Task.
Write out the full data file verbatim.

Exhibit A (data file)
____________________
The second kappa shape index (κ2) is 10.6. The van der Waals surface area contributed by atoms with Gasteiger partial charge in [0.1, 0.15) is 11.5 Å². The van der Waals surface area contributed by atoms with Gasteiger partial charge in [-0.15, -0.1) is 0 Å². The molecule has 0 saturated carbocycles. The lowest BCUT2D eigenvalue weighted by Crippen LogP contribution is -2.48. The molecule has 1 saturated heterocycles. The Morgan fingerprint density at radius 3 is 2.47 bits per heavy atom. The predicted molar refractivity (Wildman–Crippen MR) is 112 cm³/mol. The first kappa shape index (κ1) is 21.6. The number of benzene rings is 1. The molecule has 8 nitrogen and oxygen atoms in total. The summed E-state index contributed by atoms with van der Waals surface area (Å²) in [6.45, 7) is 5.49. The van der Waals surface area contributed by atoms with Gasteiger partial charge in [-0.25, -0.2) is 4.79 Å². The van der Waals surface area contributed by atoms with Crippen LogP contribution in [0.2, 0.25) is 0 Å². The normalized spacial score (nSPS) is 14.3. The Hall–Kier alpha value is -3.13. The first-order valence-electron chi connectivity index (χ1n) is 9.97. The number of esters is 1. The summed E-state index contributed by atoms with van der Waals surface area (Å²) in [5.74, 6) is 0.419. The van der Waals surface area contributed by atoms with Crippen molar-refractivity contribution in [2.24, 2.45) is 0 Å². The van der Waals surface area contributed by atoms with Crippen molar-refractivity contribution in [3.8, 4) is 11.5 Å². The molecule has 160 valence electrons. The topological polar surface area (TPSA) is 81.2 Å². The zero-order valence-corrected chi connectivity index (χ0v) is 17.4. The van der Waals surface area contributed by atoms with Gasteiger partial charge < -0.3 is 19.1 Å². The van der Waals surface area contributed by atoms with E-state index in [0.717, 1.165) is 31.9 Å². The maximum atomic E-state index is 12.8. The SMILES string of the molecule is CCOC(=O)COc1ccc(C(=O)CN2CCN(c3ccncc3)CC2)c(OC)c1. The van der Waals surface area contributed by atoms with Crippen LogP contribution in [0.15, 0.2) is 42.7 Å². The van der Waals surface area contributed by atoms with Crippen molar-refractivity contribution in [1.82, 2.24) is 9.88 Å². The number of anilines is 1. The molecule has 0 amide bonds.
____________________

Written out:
The second kappa shape index (κ2) is 10.6. The van der Waals surface area contributed by atoms with Gasteiger partial charge in [0.1, 0.15) is 11.5 Å². The van der Waals surface area contributed by atoms with Gasteiger partial charge in [-0.15, -0.1) is 0 Å². The molecule has 0 saturated carbocycles. The lowest BCUT2D eigenvalue weighted by Crippen LogP contribution is -2.48. The molecule has 1 saturated heterocycles. The Morgan fingerprint density at radius 3 is 2.47 bits per heavy atom. The predicted molar refractivity (Wildman–Crippen MR) is 112 cm³/mol. The first kappa shape index (κ1) is 21.6. The number of benzene rings is 1. The molecule has 8 nitrogen and oxygen atoms in total. The summed E-state index contributed by atoms with van der Waals surface area (Å²) in [6.45, 7) is 5.49. The van der Waals surface area contributed by atoms with Gasteiger partial charge in [-0.25, -0.2) is 4.79 Å². The van der Waals surface area contributed by atoms with Crippen LogP contribution in [0.2, 0.25) is 0 Å². The normalized spacial score (nSPS) is 14.3. The Hall–Kier alpha value is -3.13. The first-order valence-electron chi connectivity index (χ1n) is 9.97. The number of esters is 1. The summed E-state index contributed by atoms with van der Waals surface area (Å²) in [5.74, 6) is 0.419. The van der Waals surface area contributed by atoms with Crippen molar-refractivity contribution in [2.24, 2.45) is 0 Å². The van der Waals surface area contributed by atoms with Crippen molar-refractivity contribution in [3.8, 4) is 11.5 Å². The molecule has 160 valence electrons. The topological polar surface area (TPSA) is 81.2 Å². The zero-order valence-corrected chi connectivity index (χ0v) is 17.4. The van der Waals surface area contributed by atoms with Gasteiger partial charge < -0.3 is 19.1 Å². The van der Waals surface area contributed by atoms with E-state index in [0.717, 1.165) is 31.9 Å². The maximum atomic E-state index is 12.8. The SMILES string of the molecule is CCOC(=O)COc1ccc(C(=O)CN2CCN(c3ccncc3)CC2)c(OC)c1. The van der Waals surface area contributed by atoms with Crippen LogP contribution in [0.15, 0.2) is 42.7 Å². The van der Waals surface area contributed by atoms with Crippen molar-refractivity contribution in [1.82, 2.24) is 9.88 Å². The number of anilines is 1. The molecule has 0 amide bonds.